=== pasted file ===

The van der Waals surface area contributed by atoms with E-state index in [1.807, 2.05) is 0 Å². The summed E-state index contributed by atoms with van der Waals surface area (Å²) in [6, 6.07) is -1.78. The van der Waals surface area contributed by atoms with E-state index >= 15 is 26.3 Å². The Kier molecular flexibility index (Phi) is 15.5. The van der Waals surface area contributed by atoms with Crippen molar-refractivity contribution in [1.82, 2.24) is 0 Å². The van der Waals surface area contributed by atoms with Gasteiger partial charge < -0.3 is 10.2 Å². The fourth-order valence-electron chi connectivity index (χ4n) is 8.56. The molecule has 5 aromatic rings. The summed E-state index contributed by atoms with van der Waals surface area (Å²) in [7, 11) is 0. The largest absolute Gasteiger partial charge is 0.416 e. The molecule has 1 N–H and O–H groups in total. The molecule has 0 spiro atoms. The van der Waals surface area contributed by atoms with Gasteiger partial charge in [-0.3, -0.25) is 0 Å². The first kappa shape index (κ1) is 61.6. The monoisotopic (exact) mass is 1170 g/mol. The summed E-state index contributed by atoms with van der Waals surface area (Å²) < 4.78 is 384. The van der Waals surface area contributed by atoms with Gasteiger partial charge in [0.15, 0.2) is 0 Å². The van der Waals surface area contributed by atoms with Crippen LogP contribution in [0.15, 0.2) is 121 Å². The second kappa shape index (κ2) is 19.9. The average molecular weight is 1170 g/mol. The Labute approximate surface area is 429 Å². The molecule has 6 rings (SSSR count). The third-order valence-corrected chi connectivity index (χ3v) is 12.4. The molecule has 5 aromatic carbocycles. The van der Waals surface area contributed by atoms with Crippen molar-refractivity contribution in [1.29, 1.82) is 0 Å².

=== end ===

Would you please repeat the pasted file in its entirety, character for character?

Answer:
The van der Waals surface area contributed by atoms with E-state index in [1.807, 2.05) is 0 Å². The summed E-state index contributed by atoms with van der Waals surface area (Å²) in [6, 6.07) is -1.78. The van der Waals surface area contributed by atoms with E-state index >= 15 is 26.3 Å². The Kier molecular flexibility index (Phi) is 15.5. The van der Waals surface area contributed by atoms with Crippen molar-refractivity contribution in [1.82, 2.24) is 0 Å². The van der Waals surface area contributed by atoms with Gasteiger partial charge < -0.3 is 10.2 Å². The fourth-order valence-electron chi connectivity index (χ4n) is 8.56. The molecule has 5 aromatic rings. The summed E-state index contributed by atoms with van der Waals surface area (Å²) in [7, 11) is 0. The largest absolute Gasteiger partial charge is 0.416 e. The molecule has 1 N–H and O–H groups in total. The molecule has 0 spiro atoms. The van der Waals surface area contributed by atoms with Gasteiger partial charge in [-0.3, -0.25) is 0 Å². The first kappa shape index (κ1) is 61.6. The monoisotopic (exact) mass is 1170 g/mol. The summed E-state index contributed by atoms with van der Waals surface area (Å²) < 4.78 is 384. The van der Waals surface area contributed by atoms with Gasteiger partial charge in [0.15, 0.2) is 0 Å². The van der Waals surface area contributed by atoms with Crippen LogP contribution in [0.15, 0.2) is 121 Å². The second kappa shape index (κ2) is 19.9. The average molecular weight is 1170 g/mol. The Labute approximate surface area is 429 Å². The molecule has 6 rings (SSSR count). The third-order valence-corrected chi connectivity index (χ3v) is 12.4. The molecule has 5 aromatic carbocycles. The van der Waals surface area contributed by atoms with Crippen molar-refractivity contribution in [1.29, 1.82) is 0 Å².